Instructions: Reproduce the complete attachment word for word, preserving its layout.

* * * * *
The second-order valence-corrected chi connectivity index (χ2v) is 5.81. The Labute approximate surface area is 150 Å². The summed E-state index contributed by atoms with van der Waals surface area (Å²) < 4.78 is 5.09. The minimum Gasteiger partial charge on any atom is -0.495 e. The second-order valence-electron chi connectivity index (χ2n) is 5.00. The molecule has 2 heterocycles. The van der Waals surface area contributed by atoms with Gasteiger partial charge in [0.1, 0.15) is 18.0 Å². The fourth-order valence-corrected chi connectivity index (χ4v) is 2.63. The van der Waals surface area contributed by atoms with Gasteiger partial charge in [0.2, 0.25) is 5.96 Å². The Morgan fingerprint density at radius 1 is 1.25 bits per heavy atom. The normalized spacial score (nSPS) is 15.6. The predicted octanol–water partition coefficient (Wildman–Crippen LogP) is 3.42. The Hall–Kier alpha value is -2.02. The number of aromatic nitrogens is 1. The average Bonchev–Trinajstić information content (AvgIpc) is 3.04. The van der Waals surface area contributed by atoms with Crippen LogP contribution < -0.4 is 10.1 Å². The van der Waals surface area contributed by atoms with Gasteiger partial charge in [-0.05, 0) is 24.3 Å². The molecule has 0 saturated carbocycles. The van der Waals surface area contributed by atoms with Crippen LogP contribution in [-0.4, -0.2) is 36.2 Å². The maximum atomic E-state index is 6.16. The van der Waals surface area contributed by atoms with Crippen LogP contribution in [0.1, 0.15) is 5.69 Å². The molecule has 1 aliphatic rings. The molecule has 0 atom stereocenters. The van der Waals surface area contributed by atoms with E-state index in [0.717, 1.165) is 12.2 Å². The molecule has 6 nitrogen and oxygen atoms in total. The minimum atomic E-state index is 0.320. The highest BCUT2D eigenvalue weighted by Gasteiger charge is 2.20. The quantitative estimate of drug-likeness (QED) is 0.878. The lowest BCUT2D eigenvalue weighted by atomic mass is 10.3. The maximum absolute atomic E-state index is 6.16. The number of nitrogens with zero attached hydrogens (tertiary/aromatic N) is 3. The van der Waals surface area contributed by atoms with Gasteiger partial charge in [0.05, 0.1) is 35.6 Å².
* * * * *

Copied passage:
The second-order valence-corrected chi connectivity index (χ2v) is 5.81. The Labute approximate surface area is 150 Å². The summed E-state index contributed by atoms with van der Waals surface area (Å²) < 4.78 is 5.09. The minimum Gasteiger partial charge on any atom is -0.495 e. The second-order valence-electron chi connectivity index (χ2n) is 5.00. The molecule has 2 heterocycles. The van der Waals surface area contributed by atoms with Gasteiger partial charge in [0.1, 0.15) is 18.0 Å². The fourth-order valence-corrected chi connectivity index (χ4v) is 2.63. The van der Waals surface area contributed by atoms with Gasteiger partial charge in [0.2, 0.25) is 5.96 Å². The Morgan fingerprint density at radius 1 is 1.25 bits per heavy atom. The normalized spacial score (nSPS) is 15.6. The predicted octanol–water partition coefficient (Wildman–Crippen LogP) is 3.42. The Hall–Kier alpha value is -2.02. The number of aromatic nitrogens is 1. The average Bonchev–Trinajstić information content (AvgIpc) is 3.04. The van der Waals surface area contributed by atoms with Crippen LogP contribution < -0.4 is 10.1 Å². The van der Waals surface area contributed by atoms with Gasteiger partial charge in [-0.05, 0) is 24.3 Å². The molecule has 0 saturated carbocycles. The van der Waals surface area contributed by atoms with Crippen LogP contribution in [-0.4, -0.2) is 36.2 Å². The maximum atomic E-state index is 6.16. The van der Waals surface area contributed by atoms with Crippen LogP contribution in [0.1, 0.15) is 5.69 Å². The molecule has 1 aliphatic rings. The molecule has 0 atom stereocenters. The van der Waals surface area contributed by atoms with E-state index in [0.717, 1.165) is 12.2 Å². The molecule has 6 nitrogen and oxygen atoms in total. The minimum atomic E-state index is 0.320. The highest BCUT2D eigenvalue weighted by Gasteiger charge is 2.20. The quantitative estimate of drug-likeness (QED) is 0.878. The lowest BCUT2D eigenvalue weighted by atomic mass is 10.3. The maximum absolute atomic E-state index is 6.16. The number of nitrogens with zero attached hydrogens (tertiary/aromatic N) is 3. The van der Waals surface area contributed by atoms with Gasteiger partial charge in [0.05, 0.1) is 35.6 Å².